Review of Utz McKnight, The Everyday Practice of Race in America: Ambiguous Privilege (New York: Routledge, 2010), 128 pp.

November 13th, 2011|

Utz McKnight calls the election of the first black president of the United States “the ultimate act of a politics of representation” through which “the inclusion of some Blacks is used to subordinate others. This inclusion is based on the need to eliminate not the use of race, but to eliminate the ability to argue that racism is still being practiced” (p. 1).

Review of David Jefferess, Postcolonial Resistance: Culture, Liberation, and Transformation (Toronto, Buffalo, and London: University of Toronto Press, 2008), 240 pp.

November 12th, 2011|

Jefferess, who teaches in the English and Cultural Studies Programs at the University of British Columbia, makes good use of his research interest in postcolonial literatures. His thoughtful analysis of critical perspectives on two novels: Tsitsi Dangarembga’s Nervous Conditions and Sindiwe Magona’s Mother to Mother, successfully problematizes the notion of resistance as opposition as well as the binary, simplistic constructions of victim and perpetrator.

Review of Jennifer G. Bird, Abuse, Power and Fearful Obedience: Reconsidering 1 Peter’s Commands to Wives. T&T Clark International: London, 2001, 186 pp.

November 12th, 2011|

The author’s intention in Abuse, Power and Fearful Obedience is to address how women/wives are constructed by 1 Peter. Bird does so by analysing what she describes as their “circumscribed subjectivity prescribed by kyriarchical structures and power relations, created and sustained by abusive power dynamics” (p.86). By viewing the text through a postcolonial, feminist, and materialist lens Bird raises some challenging questions about the way 1 Peter can be used to subdue and control women, and she offers the reader an introduction into the patriarchical /kyriarchical reality that is present in the Christian text.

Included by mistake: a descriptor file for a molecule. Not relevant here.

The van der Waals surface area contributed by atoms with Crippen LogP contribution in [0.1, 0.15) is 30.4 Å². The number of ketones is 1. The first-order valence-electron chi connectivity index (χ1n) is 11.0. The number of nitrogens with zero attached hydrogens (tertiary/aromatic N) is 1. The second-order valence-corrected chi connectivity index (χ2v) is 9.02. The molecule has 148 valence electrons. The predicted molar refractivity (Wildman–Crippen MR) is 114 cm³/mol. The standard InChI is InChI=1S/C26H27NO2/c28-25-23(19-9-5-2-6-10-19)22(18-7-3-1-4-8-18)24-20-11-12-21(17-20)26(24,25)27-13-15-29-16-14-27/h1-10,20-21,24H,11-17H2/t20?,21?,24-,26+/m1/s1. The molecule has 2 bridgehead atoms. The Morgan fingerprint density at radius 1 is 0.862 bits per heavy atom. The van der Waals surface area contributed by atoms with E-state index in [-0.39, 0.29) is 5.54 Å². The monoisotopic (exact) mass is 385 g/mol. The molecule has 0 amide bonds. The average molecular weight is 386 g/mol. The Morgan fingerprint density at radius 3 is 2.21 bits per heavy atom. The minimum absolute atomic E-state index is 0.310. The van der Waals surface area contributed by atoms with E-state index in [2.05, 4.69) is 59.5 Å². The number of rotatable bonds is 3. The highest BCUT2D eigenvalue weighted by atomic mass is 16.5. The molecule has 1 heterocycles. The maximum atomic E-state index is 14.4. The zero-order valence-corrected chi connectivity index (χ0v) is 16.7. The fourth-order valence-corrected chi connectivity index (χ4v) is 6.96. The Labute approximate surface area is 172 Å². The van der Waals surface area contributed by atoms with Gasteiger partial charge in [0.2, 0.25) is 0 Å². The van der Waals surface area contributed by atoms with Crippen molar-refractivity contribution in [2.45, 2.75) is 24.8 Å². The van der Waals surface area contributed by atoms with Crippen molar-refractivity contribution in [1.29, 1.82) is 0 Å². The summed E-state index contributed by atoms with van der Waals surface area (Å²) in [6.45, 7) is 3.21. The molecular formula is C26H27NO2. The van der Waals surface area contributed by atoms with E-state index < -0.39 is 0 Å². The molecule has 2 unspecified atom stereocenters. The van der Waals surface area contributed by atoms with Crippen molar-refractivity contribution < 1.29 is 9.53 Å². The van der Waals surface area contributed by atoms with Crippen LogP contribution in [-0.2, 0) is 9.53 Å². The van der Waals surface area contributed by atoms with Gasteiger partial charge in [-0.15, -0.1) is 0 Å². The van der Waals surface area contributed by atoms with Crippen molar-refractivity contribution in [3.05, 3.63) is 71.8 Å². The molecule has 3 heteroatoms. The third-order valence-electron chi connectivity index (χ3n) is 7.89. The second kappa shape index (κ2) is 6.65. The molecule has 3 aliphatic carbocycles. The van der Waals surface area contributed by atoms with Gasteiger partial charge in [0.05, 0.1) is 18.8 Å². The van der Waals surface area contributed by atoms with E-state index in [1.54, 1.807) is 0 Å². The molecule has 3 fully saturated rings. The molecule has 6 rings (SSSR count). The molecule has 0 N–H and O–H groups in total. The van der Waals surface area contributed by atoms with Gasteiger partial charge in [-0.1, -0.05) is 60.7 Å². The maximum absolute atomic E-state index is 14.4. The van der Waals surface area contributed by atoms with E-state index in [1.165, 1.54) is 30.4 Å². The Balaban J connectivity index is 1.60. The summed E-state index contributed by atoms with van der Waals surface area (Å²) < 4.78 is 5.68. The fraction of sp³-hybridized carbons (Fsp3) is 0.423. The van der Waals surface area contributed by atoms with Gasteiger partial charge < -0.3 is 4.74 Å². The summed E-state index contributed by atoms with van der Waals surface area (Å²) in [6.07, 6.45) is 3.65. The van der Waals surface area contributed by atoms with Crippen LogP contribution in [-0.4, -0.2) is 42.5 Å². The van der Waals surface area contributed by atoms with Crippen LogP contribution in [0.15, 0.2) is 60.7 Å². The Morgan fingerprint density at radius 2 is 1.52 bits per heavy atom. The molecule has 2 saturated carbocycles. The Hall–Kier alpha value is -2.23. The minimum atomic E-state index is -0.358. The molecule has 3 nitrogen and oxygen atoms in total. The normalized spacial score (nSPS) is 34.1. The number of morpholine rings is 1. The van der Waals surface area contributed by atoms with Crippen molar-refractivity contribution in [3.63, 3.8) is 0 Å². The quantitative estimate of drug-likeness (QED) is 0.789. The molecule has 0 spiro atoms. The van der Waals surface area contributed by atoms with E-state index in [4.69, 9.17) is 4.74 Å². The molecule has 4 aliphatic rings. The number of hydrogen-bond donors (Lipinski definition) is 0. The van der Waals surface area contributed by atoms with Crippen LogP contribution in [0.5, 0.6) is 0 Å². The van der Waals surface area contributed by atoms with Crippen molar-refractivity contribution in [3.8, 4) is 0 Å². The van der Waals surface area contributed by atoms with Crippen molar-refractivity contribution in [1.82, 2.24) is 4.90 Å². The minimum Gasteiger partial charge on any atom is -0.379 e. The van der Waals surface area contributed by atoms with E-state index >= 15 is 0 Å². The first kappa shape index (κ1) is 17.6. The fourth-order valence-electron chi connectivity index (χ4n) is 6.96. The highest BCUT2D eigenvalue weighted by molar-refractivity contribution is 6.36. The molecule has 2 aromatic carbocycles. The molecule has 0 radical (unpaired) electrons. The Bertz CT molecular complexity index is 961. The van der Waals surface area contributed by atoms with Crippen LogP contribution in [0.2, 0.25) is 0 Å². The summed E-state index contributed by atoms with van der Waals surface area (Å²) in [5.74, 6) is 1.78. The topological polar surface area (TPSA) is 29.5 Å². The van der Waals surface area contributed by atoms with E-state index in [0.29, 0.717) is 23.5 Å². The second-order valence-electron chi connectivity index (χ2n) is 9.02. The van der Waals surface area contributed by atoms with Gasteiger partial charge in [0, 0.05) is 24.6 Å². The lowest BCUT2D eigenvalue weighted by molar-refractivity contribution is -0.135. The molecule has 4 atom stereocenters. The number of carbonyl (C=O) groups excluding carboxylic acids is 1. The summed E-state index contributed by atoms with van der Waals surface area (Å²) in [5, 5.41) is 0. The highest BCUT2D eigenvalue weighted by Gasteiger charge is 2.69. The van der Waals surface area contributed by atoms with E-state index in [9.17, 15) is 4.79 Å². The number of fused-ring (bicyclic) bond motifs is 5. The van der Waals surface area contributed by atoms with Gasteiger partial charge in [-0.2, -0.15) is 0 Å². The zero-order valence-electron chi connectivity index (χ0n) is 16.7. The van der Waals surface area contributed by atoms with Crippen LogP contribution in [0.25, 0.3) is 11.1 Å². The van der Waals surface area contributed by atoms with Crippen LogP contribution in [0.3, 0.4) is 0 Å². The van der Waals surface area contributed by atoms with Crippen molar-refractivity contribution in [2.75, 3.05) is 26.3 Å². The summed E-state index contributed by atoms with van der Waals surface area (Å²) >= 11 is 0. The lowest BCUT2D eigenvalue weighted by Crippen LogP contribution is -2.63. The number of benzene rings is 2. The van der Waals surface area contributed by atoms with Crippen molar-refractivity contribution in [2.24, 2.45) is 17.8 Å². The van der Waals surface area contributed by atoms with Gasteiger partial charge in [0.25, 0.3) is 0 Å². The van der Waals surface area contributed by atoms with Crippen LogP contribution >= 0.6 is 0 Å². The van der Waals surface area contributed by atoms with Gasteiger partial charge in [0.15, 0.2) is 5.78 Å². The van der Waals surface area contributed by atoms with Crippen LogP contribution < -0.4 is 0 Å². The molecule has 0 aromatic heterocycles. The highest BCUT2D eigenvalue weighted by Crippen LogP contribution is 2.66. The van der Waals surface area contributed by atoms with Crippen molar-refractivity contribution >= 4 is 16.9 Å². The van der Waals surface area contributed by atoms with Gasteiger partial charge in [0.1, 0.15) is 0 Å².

Review of Martin McKinsey, Hellenism and the Postcolonial Imagination: Yeats, Cavafy, Walcott (Madison: Fairleigh Dickinson University Press, 2010), 224 pp.

November 9th, 2011|

Martin McKinsey's Hellenism and the Postcolonial Imagination is an energetic comparative reading of three very different poets, each occupying a peculiar position with respect to the cultural and political center of the British Empire. McKinsey organizes his reading around the trope of Hellenism, which refers broadly to the “historically mediated idea of ancient Greece and its cultures,” as cultivated among intellectuals in eighteenth- and nineteenth-century Europe, and narrowly to “the espousal of the Hellenic ideal and the assertion of Greek exceptionalism” among Victorian authors (p. 9). McKinsey applies a postcolonial analytic to Yeats, Cavafy, and Walcott, each of whom appropriated Hellenism differently according to specific local concerns.